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Chapter Nineteen The Cage of the Wild Birds
‘Why, Mr Ivery, come right in,’ said the voice at the table. There was a screen before me, stretching from the fireplace to keep off the draught from the door by which I had entered. It stood higher than my head but there were cracks in it through which I could watch the room. I found a little table on which I could lean my back, for I was dropping with fatigue.

Blenkiron sat at the writing-table and in front of him were little rows of Patience cards. Wood ashes still smouldered in the stove, and a lamp stood at his right elbow which lit up the two figures. The bookshelves and the cabinets were in twilight.

‘I’ve been hoping to see you for quite a time.’ Blenkiron was busy arranging the little heaps of cards, and his face was wreathed in hospitable smiles. I remember wondering why he should play the host to the true master of the house.

Ivery stood erect before him. He was rather a splendid figure now that he had sloughed all disguises and was on the threshold of his triumph. Even through the fog in which my brain worked it was forced upon me that here was a man born to play a big part. He had a jowl like a Roman king on a coin, and scornful eyes that were used to mastery. He was younger than me, confound him, and now he looked it.

He kept his eyes on the speaker, while a smile played round his mouth, a very ugly smile.

‘So,’ he said. ‘We have caught the old crow too. I had scarcely hoped for such good fortune, and, to speak the truth, I had not concerned myself much about you. But now we shall add you to the bag. And what a bag of vermin to lay out on the lawn!’ He flung back his head and laughed.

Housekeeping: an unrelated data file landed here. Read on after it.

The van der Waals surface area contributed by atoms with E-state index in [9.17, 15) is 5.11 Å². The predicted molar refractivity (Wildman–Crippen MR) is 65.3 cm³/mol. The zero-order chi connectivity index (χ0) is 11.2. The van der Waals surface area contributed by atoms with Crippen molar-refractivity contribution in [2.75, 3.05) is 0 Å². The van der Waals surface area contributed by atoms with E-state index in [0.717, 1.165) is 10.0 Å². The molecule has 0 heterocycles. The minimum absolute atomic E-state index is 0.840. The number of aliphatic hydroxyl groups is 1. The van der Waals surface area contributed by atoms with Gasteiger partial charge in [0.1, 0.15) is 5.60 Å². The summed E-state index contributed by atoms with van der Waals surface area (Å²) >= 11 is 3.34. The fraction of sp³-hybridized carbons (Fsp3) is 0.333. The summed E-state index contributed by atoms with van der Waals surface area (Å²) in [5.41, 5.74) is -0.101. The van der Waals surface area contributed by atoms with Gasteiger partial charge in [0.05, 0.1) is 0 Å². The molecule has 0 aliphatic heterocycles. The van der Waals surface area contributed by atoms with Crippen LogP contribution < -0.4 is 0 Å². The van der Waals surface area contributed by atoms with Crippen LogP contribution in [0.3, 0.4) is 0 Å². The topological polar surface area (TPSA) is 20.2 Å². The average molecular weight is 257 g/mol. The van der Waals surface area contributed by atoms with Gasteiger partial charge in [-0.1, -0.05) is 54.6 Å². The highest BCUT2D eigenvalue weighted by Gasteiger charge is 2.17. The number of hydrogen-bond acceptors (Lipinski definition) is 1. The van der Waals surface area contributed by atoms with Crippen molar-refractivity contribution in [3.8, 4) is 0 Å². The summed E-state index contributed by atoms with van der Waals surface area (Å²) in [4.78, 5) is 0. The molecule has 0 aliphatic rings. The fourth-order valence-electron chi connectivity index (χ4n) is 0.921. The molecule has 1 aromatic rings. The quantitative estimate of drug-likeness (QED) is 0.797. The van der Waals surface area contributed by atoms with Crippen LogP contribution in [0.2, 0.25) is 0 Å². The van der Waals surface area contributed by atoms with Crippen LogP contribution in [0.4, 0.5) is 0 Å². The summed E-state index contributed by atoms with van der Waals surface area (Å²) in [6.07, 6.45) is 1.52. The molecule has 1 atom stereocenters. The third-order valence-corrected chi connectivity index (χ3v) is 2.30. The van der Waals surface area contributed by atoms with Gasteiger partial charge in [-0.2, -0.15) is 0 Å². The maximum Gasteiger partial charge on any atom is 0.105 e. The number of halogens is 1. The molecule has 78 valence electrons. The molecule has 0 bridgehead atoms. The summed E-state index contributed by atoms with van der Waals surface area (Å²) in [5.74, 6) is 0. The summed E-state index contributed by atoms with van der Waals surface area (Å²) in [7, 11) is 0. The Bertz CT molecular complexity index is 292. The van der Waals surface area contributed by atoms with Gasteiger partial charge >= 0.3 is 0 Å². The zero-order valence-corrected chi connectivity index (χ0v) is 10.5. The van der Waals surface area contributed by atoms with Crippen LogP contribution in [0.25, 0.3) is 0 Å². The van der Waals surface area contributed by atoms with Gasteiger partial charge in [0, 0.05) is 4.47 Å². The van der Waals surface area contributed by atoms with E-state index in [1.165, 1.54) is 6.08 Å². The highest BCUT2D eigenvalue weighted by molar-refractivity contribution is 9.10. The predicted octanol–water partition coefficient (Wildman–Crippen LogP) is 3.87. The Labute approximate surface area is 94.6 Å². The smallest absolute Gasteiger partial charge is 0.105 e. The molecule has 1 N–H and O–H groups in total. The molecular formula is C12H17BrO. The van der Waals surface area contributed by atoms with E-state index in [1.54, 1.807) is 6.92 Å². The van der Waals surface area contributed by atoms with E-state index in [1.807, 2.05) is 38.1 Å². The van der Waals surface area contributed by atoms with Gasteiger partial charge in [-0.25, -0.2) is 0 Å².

‘Mr Ivery —’ Blenkiron began, but was cut short.

‘drop that name. All that is past, thank God! I am the Graf von Schwabing, an officer of the Imperial Guard. I am not the least of the weapons that Germany has used to break her enemies.’

‘You don’t say,’ drawled Blenkiron, still fiddling with his Patience cards.

The man’s moment had come, and he was minded not to miss a jot of his triumph. His figure seemed to expand, his eye kindled, his voice rang with pride. It was melodrama of the best kind and he fairly rolled it round his tongue. I don’t think I grudged it him, for I was fingering something in my pocket. He had won all right, but he wouldn’t enjoy his victory long, for soon I would shoot him. I had my eye on the very spot above his right ear where I meant to put my bullet . . . For I was very clear that to kill him was the only way to protect Mary. I feared the whole seventy millions of Germany less than this man. That was the single idea that remained firm against the immense fatigue that pressed down on me.

‘I have little time to waste on you,’ said he who had been called Ivery. ‘But I will spare a moment to tell you a few truths. Your childish game never had a chance. I played with you in England and I have played with you ever since. You have never made a move but I have quietly countered it. Why, man, you gave me your confidence. The American Mr Donne . . . ’

‘What about Clarence?’ asked Blenkiron. His face seemed a study in pure bewilderment.

‘I was that interesting journalist.’

‘Now to think of that!’ said Blenkiron in a sad, gentle voice. ‘I thought I was safe with Clarence. Why, he brought me a letter from old Joe Hooper and he knew all the boys down Emporia way.’

Ivery laughed. ‘You have never done me justice, I fear; but I think you will do it now. Your gang is helpless in my hands. General Hannay . . . ’ And I wish I could give you a notion of the scorn with which he pronounced the word ‘General’.

‘Yes — Dick?’ said Blenkiron intently.

‘He has been my prisoner for twenty-four hours. And the pretty Miss Mary, too. You are all going with me in a little to my own country. You will not guess how. We call it the Underground Railway, and you will have the privilege of studying its working. . . . I had not troubled much about you, for I had no special dislike of you. You are only a blundering fool, what you call in your country easy fruit.’

‘I thank you, Graf,’ Blenkiron said solemnly.

‘But since you are here you will join the others . . . One last word. To beat inepts such as you is nothing. There is a far greater thing. My country has conquered. You and your friends will be dragged at the chariot wheels of a triumph such as Rome never saw. Does that penetrate your thick skull? Germany has won, and in two days the whole round earth will be stricken dumb by her greatness.’